R2T4 refunds will be calculated throughout the semester. GOCC will notify the student of the results of their calculation within 45 days of the student’s last withdrawal or the date GOCC is aware of the student’s last date of attendance.

Student Cost of Attendance

The Financial Aid Office establishes standard student budgets each year as a basis for awarding financial aid funds. These budgets reflect typical “modest but adequate” expense patterns of Glen Oaks Community College students based on research conducted by the Financial Aid Office. While actual expenses will vary based on your lifestyle and level of enrollment, the estimated costs listed below should assist you in planning your own budget. The estimated budgets for the Fall/Winter and Spring/Summer terms are published annually. The Fall/Winter estimates are updated in June, after actual tuition and fees are determined for the coming year. Below you will find a cost of attendance for Glen Oaks Community College. Included in the totals are tuition and fees (fees are assessed for contact and support tech, student ID, student activities and parking), books and supplies, living expenses, transportation, and personal/miscellaneous expenses.

Tuition rates vary by residency. In-District includes St. Joseph County residents. Service Area Residents include Cass County in Three Rivers, White Pigeon or Constantine School Districts, Branch County, and LaGrange, Elkhart, and Steuben counties of Indiana. All other areas are considered State of Michigan or Out of State Residents. If you are an International student, please see details in the college catalog located on our website.

2018-19 Tuition, Fees & Estimated Costs

Note: Tuition and fees are subject to change.

Academic Degrees

Please visit the Degrees & Certificates page for full, detailed information about all of our available programs.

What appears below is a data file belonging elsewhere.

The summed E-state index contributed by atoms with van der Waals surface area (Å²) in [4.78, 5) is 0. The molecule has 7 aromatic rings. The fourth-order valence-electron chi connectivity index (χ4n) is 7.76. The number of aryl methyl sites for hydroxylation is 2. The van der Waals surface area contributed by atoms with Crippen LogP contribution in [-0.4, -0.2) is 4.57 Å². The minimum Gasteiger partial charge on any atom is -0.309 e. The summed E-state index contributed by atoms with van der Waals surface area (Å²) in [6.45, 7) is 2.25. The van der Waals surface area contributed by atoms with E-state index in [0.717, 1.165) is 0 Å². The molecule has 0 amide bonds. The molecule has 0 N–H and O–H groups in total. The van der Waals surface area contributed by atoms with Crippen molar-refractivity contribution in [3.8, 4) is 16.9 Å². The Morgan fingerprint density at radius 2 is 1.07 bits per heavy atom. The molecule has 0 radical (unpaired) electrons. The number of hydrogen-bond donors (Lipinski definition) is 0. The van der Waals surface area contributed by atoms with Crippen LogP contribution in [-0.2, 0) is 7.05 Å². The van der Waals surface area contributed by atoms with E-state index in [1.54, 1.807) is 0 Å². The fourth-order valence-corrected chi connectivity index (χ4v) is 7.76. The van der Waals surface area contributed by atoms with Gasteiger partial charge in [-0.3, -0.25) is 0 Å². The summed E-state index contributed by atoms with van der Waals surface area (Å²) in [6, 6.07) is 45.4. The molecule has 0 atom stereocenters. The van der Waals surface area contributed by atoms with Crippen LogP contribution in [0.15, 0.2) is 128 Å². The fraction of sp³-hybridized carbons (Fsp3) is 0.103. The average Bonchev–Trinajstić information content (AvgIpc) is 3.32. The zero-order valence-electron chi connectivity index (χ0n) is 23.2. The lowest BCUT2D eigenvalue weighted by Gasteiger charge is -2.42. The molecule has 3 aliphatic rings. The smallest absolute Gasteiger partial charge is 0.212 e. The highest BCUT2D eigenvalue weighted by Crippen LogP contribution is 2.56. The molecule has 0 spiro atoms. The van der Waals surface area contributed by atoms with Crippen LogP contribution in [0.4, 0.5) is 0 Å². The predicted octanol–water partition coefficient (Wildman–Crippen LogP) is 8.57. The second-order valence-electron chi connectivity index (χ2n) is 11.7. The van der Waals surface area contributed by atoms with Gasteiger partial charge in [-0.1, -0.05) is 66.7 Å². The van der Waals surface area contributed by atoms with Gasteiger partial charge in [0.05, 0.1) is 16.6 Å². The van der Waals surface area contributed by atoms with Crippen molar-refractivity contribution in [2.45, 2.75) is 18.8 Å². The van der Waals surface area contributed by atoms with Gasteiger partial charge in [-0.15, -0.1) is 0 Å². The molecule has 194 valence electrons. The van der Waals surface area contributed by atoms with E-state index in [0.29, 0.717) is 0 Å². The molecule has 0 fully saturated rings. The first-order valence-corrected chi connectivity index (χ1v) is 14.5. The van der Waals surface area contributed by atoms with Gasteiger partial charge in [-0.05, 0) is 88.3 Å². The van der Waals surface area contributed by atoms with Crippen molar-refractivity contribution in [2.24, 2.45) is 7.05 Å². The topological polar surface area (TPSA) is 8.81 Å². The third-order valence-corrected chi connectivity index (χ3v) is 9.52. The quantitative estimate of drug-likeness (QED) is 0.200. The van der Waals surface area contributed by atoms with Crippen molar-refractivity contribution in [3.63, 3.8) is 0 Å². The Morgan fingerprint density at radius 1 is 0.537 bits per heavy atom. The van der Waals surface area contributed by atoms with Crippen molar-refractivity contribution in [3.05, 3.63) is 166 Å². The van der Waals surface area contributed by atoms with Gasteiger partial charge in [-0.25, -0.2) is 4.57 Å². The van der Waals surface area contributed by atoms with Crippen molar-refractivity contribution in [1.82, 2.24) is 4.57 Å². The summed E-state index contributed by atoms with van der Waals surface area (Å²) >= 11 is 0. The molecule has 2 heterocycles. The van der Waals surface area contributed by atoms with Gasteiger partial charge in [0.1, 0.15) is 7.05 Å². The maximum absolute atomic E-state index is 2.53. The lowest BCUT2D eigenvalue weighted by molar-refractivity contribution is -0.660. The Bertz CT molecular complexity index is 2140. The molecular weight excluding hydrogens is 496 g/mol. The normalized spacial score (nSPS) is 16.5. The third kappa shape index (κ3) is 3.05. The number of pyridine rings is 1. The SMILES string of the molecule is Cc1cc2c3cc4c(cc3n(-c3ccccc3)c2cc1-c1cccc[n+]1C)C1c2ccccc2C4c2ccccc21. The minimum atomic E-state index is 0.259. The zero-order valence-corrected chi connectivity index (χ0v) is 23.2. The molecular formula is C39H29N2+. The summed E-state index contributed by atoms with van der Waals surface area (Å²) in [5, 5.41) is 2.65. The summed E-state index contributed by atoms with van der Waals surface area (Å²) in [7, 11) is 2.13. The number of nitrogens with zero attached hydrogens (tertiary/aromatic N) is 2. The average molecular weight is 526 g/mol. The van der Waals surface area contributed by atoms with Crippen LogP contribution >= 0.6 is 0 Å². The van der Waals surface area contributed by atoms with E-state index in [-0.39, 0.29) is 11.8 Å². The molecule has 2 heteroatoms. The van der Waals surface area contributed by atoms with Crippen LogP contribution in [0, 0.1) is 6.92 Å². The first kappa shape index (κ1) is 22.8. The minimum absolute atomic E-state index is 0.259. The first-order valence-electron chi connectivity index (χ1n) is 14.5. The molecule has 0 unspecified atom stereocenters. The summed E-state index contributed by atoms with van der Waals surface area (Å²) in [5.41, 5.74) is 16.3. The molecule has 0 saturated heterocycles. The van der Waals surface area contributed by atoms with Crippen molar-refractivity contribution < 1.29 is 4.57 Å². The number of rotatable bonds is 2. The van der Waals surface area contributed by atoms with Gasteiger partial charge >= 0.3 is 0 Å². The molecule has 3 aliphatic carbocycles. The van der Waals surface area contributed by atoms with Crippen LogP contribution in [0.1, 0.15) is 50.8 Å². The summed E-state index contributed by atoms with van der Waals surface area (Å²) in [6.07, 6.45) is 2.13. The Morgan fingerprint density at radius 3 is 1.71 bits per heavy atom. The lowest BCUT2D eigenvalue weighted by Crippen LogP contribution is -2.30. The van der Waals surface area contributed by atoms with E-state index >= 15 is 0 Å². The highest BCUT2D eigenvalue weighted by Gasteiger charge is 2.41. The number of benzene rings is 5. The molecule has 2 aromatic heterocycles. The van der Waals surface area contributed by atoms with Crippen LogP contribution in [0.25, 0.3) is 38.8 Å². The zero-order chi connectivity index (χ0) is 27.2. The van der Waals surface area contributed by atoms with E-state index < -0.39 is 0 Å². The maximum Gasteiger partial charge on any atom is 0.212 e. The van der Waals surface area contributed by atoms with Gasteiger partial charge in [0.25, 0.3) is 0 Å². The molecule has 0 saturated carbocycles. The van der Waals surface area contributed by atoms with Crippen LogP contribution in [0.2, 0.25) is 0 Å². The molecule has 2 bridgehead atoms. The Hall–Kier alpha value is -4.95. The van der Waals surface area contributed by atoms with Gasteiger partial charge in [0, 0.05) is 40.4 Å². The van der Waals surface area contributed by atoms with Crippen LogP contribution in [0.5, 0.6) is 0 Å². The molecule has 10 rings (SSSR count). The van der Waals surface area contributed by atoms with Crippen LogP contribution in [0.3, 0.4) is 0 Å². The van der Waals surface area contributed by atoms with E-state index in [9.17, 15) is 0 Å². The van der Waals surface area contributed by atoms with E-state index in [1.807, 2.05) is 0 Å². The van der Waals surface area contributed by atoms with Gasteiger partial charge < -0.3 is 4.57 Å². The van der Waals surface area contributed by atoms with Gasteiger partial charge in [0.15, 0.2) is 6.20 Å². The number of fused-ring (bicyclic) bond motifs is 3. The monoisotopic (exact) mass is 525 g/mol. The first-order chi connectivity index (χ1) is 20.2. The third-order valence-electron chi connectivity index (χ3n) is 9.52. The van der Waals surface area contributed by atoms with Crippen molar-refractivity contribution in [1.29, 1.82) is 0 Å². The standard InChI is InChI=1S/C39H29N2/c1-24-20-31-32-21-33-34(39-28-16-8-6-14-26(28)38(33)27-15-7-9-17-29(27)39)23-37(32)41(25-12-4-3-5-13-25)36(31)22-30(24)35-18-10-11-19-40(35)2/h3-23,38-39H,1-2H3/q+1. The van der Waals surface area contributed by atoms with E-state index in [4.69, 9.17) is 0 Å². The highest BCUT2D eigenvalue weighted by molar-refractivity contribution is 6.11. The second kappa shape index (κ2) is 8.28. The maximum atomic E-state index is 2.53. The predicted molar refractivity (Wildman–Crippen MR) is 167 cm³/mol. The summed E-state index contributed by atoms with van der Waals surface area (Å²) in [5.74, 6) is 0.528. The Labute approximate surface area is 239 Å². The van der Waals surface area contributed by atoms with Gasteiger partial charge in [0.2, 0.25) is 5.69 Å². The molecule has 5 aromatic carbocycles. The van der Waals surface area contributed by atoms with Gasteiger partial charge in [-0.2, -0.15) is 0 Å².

Accreditation

Please visit our Accreditation & Assessment page for information about our accreditation status.

Student Retention

The feeling that the strength of an institution and the programs they provide is reflected by the institution’s ability to retain students from semester to semester has long been held. There are, however, many factors, especially for community colleges that must be considered when reviewing enrollment patterns from year to year or even semester to semester. The two most important factors are listed below. Large percentages (50.9%) of our students are enrolled part-time. This means that there may be other factors that influence whether or not the students return, such as work schedules, when classes are available, amount of free time, etc. Significant percentages (47.7%) of our students are in undecided or unclassified programs. Some are unsure of the program they want to pursue and others are taking only selected classes.

Graduation Rates
Cohort Group Fall, 2016- First Time/Full Time Degree/Certificate Seeking Students (As reported to IPEDS using Cohort 2016 due for 2017-18 IPEDS Reporting-adjusted)
2017 Cohort Graduation Rate: (Completers with 100% of Normal Time) 26%
4-Year Average Student-Right-To-Know Completion or Graduation Rate Calculation (Total Completers within 150%/Adjusted Cohort) 40%
4-Year Average Student-Right-To-Know Transfer-out Rate Calculation (Total Transfer-out Students/Adjusted Cohort) 31%
Graduation and Retention Rates for Student Athletes
This must be provided to student-athletes, their parents, high school coaches, and guidance counselors when an athletically related student aid offer is made. For information, contact the Athletic Department at 269-294-4215.
Athletic Program Participation and Financial Support
As part of The Equity in Athletics Disclosure Act, information on annual participation rates and financing of men’s and women’s sports in intercollegiate athletic programs is available by request to students and the general public. For more information or to receive a copy of the report, contact the Athletic Department at 269-294-4215.

Facilities & Services Available to Disabled Students

Please see the Support Services for Students with Disabilities section of our Advising page for a complete listing of facilities and services available to disabled students.

Program Completions